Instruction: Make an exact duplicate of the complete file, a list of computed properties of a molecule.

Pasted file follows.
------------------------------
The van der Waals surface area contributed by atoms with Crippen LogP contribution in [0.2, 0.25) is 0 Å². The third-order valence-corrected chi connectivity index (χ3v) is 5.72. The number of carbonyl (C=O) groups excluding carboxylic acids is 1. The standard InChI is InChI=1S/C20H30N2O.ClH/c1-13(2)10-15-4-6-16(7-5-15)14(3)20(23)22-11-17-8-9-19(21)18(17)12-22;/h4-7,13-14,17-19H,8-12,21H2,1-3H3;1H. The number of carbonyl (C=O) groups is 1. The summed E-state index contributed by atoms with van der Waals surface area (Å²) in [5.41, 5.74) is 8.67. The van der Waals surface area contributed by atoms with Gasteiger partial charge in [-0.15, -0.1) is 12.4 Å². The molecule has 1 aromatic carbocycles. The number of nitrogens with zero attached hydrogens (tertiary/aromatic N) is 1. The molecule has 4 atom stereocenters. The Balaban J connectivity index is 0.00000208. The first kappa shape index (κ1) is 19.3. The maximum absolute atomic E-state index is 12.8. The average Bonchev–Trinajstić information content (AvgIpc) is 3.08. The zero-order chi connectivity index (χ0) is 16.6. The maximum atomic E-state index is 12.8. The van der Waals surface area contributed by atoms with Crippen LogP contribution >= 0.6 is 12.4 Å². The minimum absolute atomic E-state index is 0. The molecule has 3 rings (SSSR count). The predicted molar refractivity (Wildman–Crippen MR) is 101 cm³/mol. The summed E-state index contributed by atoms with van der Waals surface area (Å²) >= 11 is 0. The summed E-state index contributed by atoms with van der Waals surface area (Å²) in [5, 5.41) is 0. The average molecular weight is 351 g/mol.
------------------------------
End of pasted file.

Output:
The van der Waals surface area contributed by atoms with Crippen LogP contribution in [0.2, 0.25) is 0 Å². The third-order valence-corrected chi connectivity index (χ3v) is 5.72. The number of carbonyl (C=O) groups excluding carboxylic acids is 1. The standard InChI is InChI=1S/C20H30N2O.ClH/c1-13(2)10-15-4-6-16(7-5-15)14(3)20(23)22-11-17-8-9-19(21)18(17)12-22;/h4-7,13-14,17-19H,8-12,21H2,1-3H3;1H. The number of carbonyl (C=O) groups is 1. The summed E-state index contributed by atoms with van der Waals surface area (Å²) in [5.41, 5.74) is 8.67. The van der Waals surface area contributed by atoms with Gasteiger partial charge in [-0.15, -0.1) is 12.4 Å². The molecule has 1 aromatic carbocycles. The number of nitrogens with zero attached hydrogens (tertiary/aromatic N) is 1. The molecule has 4 atom stereocenters. The Balaban J connectivity index is 0.00000208. The first kappa shape index (κ1) is 19.3. The maximum absolute atomic E-state index is 12.8. The average Bonchev–Trinajstić information content (AvgIpc) is 3.08. The zero-order chi connectivity index (χ0) is 16.6. The maximum atomic E-state index is 12.8. The van der Waals surface area contributed by atoms with Crippen LogP contribution >= 0.6 is 12.4 Å². The minimum absolute atomic E-state index is 0. The molecule has 3 rings (SSSR count). The predicted molar refractivity (Wildman–Crippen MR) is 101 cm³/mol. The summed E-state index contributed by atoms with van der Waals surface area (Å²) >= 11 is 0. The summed E-state index contributed by atoms with van der Waals surface area (Å²) in [5, 5.41) is 0. The average molecular weight is 351 g/mol.